GM Crop Ban Passes in Mendocino County
Northern California?s Mendocino County became, on March 2, the nation?s first region to ban genetically engineered crops when 56 percent of voters approved Measure H. The measure prohibits the ?propagation, cultivation, raising and growing of genetically modified organisms in Mendocino County.? Organic proponents are applauding the success of the measure.
?The H-bomb. It?s pretty seismic. This does change the landscape,? said Mark Lipson, Organic Farming Research Foundation policy program director. ?It?s our first real success [against genetic modification].?
Other counties have taken note; Humboldt County has begun collecting signatures to get the issue on the November ballot. ?Right now it?s only one county but it will try to spread,? Lipson said. ?People at the grass-roots level want it. Organic farmers led the way along with an organic brew pub. They ought to be proud of themselves.?
The new law will likely face challenges from its opponents. ?The biotech industry and the California Farm Bureau are considering their options for litigation or legislation,? Lipson said. He thinks a legislative attack is the most likely. ?The obvious argument [against the measure] is that one county shouldn?t be able to do this. The legislation should be at the state level.? However, Lipson pointed out, the state has had opportunity to craft legislation but hasn?t done so.
OTA Approves Standards for Organic Fiber
The Organic Trade Association adopted fiber-processing standards Feb. 23 for organic fiber, such as cotton or wool, that cover all post-harvest processing. International organic fiber standards and requirements of the Organic Foods Production Act were reviewed and modified to create ?American Organic Standards—Fiber: Post Harvest Handling, Processing, Record Keeping and Labeling.?
It took the OTA?s Fiber Council nearly five years to develop the standards. ?At first, some of the manufacturers thought OTA shouldn?t tackle processing standards and that we should first just focus on expanding the use of organically grown fibers,? said Sandra Marquardt, coordinator of OTA?s Fiber Council.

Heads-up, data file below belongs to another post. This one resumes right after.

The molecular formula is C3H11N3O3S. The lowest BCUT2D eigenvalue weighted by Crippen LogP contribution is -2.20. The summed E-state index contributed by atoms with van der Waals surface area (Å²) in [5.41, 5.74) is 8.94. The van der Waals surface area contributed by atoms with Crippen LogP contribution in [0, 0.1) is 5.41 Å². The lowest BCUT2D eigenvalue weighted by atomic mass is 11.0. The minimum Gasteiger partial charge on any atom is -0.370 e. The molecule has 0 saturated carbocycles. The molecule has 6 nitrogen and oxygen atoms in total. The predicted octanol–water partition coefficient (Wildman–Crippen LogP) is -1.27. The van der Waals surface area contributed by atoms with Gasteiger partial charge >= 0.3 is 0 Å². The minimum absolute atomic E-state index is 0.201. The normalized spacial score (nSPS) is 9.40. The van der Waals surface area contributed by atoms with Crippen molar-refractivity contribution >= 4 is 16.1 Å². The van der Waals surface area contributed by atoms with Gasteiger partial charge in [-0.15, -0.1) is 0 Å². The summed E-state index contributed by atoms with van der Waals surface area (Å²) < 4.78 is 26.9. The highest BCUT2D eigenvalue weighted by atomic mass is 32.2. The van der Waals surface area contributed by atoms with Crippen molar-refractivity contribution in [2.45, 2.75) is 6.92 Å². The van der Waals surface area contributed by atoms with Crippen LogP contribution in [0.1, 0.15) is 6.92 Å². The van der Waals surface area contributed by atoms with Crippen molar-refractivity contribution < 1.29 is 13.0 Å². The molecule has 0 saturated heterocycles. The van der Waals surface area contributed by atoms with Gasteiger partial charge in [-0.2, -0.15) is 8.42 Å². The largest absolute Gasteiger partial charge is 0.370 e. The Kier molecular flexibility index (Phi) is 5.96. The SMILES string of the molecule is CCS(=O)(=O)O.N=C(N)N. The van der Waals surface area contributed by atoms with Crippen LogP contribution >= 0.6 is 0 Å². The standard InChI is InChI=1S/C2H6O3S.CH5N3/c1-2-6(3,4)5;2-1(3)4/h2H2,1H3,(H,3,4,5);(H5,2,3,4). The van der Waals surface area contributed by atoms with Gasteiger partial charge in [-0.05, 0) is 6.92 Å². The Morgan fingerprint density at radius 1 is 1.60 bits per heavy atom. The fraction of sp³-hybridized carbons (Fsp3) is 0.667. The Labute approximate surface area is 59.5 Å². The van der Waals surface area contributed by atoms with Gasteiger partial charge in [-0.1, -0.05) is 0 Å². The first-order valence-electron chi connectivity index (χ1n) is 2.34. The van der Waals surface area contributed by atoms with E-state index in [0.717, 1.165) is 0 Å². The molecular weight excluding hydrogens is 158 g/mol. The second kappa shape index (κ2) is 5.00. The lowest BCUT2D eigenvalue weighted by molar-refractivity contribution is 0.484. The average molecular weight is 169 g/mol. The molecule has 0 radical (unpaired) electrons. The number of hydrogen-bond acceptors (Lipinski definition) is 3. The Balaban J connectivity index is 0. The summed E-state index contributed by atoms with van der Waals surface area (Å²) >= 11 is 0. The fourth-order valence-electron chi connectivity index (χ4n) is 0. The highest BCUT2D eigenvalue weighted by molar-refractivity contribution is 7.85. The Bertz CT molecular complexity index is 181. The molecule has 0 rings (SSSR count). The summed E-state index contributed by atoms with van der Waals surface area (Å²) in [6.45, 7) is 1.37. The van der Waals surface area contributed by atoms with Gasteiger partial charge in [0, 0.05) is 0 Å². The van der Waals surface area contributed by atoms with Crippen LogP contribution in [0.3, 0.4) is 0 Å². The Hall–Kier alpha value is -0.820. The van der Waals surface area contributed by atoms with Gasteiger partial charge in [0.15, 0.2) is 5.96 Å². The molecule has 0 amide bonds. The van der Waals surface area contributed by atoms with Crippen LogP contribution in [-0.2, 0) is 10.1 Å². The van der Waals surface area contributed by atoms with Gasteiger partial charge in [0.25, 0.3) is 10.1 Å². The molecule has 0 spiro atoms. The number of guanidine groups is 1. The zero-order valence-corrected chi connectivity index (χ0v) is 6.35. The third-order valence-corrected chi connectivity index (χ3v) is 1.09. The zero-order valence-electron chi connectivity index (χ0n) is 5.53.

?A number of toxic chemicals are used in the processing of apparel and textile products. Some pose direct risks to the person wearing the clothes, others to the environment when the chemicals are discharged during the manufacturing process,? she said. ?OTA?s standards will help ensure that quality, attractive products can continue to be created, but with the most minimal impact on people and the environment. OTA believes these standards will ultimately not only affect the organic industry, but ultimately the textile industry in general.
?The most controversial topics revolved around labeling, as companies are used to claiming that their products are ?100 percent organic,? ?organic? or ?made with organic,? even if the products contain less than the amount of organic product permitted in the organic food standards for that labeling category (the current regulations apply primarily to food products). I believe the OTA standards will affect what percent of fibers are chosen for the different blends, as companies will want to be able to use the highest labeling category possible.?
Copies of the standard are available through a licensing agreement at the OTA Web site, www.ota.com. OTA will also present a seminar about the standards at the All Things Organic conference and trade show on May 4 at McCormick Place in Chicago.
Natural Foods Merchandiser volume XXV/number 4/p. 7, 12